Elefantastic provided us with a palette of non-toxic, organic chalks that cause no harm to their bodies (I got some on my hand, and it washed right off with water). Since elephants don’t sweat and only have pores between their toes, this doesn’t clog up their skin.

Of course, we dressed her in Goth and punk symbols! Pentagram, 666, A for anarchy, a wonky Leviathan cross. But what’s the deal with the swastika?

india swastikas on doors

If you spend any time in India, you’ll come across swastikas, especially on the front of doors and gates.

hindu swastika sign

While Westerners primarily associate the swastika with Nazi Germany, it is in fact an ancient Sanskrit symbol that translates to “marker of goodness.” In other words, this has been an auspicious Hindu sign for thousands of years, long before the terrible events of World War II.

rainbow painted elephant festival india

Our neon elephant looks like she’s ready for a rave! We decorated her side with lucky “swastika rangoli,” which have dots between each of the four arms.

india swastikas logos

Many Hindus paint swastikas on doorways and home entrances, to invite in prosperity and good fortune. (I took these images in a residential area of Jaipur.)

jaipur elephant village

I think our Gothic elephant painting project turned out rather well! She’s one of us now.

(My black sun hat is by Lack of Color; more of their designs are below.)

india swastik ganesha statue

In Hinduism, the clockwise swastik is a representation of Lord Vishnu and the sun god Surya. I also found it on the sash of Ganesha, the elephant god. 

elephant attraction jaipur

Less commonly, you’ll see the reverse / counterclockwise version, or sauvastika. It is associated with the goddess Kali, magic and nighttime.

jaipur elephant joy india

Regardless of how you decorate your elephant, it’s fun to take part in the cultural ritual. Our new friend leaned in and loved the strokes and attention.

jaipur ethical elephant sanctuary

We added some devilish kawaii to this flank. Can you tell we’re having fun?

elephant village jaipur

Now, it’s time for a bath! Our mahout walked our elephant over to a grassy field, and we hosed her down with water. (The safe chalks came right off.)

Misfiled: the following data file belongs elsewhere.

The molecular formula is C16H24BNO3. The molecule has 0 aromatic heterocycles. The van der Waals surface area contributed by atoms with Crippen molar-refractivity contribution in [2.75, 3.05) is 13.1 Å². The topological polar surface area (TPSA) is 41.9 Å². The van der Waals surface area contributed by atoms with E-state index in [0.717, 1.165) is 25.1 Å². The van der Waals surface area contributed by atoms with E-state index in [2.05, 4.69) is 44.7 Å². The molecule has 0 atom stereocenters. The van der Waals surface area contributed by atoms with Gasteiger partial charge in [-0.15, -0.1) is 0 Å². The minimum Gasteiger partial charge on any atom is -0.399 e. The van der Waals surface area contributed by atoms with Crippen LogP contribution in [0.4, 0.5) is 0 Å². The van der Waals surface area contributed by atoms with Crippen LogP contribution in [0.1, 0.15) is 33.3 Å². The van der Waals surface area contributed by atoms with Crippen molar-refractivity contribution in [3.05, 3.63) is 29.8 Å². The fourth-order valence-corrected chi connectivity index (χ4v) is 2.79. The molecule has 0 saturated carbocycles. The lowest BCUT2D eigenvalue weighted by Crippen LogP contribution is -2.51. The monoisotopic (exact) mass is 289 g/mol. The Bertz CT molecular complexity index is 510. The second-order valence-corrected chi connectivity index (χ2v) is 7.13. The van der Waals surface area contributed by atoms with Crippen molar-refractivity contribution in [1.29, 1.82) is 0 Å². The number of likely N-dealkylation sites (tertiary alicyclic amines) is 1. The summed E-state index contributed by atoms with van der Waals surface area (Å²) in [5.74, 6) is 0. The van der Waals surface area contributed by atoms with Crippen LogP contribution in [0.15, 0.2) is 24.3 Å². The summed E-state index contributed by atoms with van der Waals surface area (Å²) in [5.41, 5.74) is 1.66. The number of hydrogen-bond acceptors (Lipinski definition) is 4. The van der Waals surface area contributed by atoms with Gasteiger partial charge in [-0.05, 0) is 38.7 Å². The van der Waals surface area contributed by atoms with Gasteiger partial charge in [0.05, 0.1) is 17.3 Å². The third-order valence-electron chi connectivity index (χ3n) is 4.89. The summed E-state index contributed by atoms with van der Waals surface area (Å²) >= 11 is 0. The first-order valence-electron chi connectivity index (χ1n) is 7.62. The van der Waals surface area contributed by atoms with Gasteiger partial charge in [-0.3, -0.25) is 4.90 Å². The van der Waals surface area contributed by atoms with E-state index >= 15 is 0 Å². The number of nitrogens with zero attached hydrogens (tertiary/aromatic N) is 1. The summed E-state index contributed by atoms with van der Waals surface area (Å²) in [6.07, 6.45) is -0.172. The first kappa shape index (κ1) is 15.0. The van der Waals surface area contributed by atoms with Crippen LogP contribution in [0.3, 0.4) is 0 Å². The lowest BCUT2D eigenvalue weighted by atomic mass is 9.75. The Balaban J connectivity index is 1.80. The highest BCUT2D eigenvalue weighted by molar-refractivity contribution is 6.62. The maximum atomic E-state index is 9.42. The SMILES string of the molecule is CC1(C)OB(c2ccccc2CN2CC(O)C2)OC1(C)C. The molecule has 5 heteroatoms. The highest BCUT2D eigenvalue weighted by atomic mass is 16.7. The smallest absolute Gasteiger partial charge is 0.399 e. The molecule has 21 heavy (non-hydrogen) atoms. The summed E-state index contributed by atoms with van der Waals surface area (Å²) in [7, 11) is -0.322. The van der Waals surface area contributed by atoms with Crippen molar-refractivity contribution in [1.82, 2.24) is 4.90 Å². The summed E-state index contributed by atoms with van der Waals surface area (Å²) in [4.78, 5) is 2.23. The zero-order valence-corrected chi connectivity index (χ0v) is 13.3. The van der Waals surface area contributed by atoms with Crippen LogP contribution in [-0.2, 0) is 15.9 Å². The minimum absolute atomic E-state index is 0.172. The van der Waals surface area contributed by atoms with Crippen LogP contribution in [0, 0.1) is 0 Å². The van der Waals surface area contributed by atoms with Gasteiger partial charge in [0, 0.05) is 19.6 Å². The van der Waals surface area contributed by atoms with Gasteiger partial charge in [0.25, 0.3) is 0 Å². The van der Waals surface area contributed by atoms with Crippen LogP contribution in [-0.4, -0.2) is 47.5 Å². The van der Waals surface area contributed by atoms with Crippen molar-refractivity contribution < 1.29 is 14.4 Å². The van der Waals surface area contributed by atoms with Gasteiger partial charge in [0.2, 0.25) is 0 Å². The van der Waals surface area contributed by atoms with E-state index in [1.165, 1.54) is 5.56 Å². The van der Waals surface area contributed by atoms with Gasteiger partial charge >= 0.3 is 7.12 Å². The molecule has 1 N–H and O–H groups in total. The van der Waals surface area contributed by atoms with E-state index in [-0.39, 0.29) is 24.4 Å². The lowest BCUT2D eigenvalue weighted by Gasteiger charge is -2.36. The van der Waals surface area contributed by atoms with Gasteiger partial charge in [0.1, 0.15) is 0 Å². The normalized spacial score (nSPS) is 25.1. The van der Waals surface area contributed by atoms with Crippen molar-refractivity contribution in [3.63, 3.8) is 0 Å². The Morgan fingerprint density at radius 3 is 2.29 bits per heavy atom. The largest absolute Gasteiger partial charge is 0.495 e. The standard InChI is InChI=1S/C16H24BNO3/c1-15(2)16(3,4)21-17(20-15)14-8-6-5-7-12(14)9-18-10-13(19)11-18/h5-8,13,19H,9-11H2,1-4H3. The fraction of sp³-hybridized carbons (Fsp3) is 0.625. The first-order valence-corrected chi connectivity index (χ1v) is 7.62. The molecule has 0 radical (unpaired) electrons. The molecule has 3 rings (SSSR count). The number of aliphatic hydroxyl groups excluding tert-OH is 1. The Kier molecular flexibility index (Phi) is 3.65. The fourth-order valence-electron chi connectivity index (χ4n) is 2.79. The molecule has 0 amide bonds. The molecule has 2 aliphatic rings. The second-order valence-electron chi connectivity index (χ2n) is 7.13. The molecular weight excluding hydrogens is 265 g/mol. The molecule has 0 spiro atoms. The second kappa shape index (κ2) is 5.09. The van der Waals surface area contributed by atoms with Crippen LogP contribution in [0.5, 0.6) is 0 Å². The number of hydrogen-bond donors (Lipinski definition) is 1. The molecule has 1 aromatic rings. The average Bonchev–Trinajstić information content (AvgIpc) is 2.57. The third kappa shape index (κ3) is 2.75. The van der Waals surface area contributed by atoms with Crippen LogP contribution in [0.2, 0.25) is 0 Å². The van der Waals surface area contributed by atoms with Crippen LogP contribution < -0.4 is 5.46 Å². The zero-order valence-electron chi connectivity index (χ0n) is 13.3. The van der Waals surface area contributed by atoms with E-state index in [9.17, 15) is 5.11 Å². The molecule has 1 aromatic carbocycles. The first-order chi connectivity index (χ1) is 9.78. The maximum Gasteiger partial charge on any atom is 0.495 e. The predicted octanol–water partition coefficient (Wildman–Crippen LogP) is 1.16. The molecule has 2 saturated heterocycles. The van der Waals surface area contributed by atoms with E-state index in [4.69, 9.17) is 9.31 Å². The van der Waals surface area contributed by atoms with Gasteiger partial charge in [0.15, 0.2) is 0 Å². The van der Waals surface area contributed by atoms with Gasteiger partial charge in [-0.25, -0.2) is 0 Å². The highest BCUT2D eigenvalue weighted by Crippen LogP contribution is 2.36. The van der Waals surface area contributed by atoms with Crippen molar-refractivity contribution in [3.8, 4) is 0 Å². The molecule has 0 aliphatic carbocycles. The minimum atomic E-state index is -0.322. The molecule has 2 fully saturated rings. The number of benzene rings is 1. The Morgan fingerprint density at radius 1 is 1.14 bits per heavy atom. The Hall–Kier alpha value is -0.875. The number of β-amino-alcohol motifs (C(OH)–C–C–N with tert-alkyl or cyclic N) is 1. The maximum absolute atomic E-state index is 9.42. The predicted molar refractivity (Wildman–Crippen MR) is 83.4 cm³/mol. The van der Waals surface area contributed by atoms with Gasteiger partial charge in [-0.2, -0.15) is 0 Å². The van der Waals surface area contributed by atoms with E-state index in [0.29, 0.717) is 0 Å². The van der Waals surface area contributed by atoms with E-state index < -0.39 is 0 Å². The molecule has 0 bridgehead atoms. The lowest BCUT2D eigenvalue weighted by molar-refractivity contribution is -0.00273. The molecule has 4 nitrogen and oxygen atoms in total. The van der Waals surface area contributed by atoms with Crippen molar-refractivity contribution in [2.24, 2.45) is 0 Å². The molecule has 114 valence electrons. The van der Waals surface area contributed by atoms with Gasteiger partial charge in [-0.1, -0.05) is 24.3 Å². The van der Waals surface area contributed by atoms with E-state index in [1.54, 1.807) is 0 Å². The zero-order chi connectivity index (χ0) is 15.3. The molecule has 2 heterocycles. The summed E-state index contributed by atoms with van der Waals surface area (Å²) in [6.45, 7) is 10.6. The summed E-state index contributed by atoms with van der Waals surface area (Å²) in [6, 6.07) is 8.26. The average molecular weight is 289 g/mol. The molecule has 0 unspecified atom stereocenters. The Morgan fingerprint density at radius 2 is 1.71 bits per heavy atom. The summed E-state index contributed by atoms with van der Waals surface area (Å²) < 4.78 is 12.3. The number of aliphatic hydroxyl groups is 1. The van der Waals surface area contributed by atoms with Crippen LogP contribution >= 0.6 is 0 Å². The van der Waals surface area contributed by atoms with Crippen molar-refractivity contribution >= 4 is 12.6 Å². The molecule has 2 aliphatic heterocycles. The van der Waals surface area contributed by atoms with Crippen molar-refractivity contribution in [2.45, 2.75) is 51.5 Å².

bathing washing elephants india

We put some water into a bowl, and our elephant sucked it up like a straw. Then, she swung her trunk around and sprayed herself to cool off! 

Water for elephants is a must: they can drink 200 liters a day. The staff kept us hydrated too, offering us unlimited chilled bottles of water, and masala chai.

I posted some video clips of the Elefantastic experience above and here. Watch us hand-feed our friend and bathe her, along with other footage of traveling in India.

ganesha shirt, elephant god

Out of the three individuals above, who has the most fabulous pose? I’m guessing you would say the elephant!

(My glasses frames are by Oliver Goldsmith, and my sunhat is by Lack of Color. Shop with a click:)

ganesh elephant fashion

Close-up on my vintage Vivienne Tam colorful top, which fit the theme of the day perfectly.

One of the most beloved Hindu gods is the elephant-headed Ganesh. Some say that Lord Shiva beheaded him, and replaced his head with that of an elephant. Lord Ganesha / Ganapati is known as a wise, playful scholar who removes obstacles, and is the patron of the arts and sciences.

elephant drinking water from hose

Once you get to know a real-life Ganesha, you can see where these characteristics come from. Yukiro and I were in awe of our elephant’s sensitivity and intelligence, which came through in the way she connected with us and her environment.

These mammals are known for their wide range of complex social behaviors: grief, memory, altruism, cooperation, using tools… In many ways, they leave us in the dust.

elephant attractions jaipur india

She is a 28-year-old Indian elephant, a sub-species with smaller ears than her African cousin. About half of female Asian elephants have short tusks, or tushes, which you can see when she opens her mouth for a drink.

Since 1986, India’s elephants have been listed as endangered, as they have suffered significant population decline. Poaching and the loss of natural habitats are mainly to blame. It’s more important than ever to donate and support conservation efforts like Elefantastic’s, to stop them from becoming extinct.

elephant riding without saddle

Elefantastic listens to its guests, and is always striving to do their best for the sake of their rescued elephants. When we visited in mid July, the policy was that elephants could only be ridden in an ethical way: once every two days for 45 minutes max, and without a saddle that causes discomfort. Guests could sit “bareback,” on a soft cushion that is tied and positioned in a way that does not hurt.

However, as of late July 2017, Elefantastic has come to the decision that they will no longer allow elephant rides, to raise awareness toward animal welfare.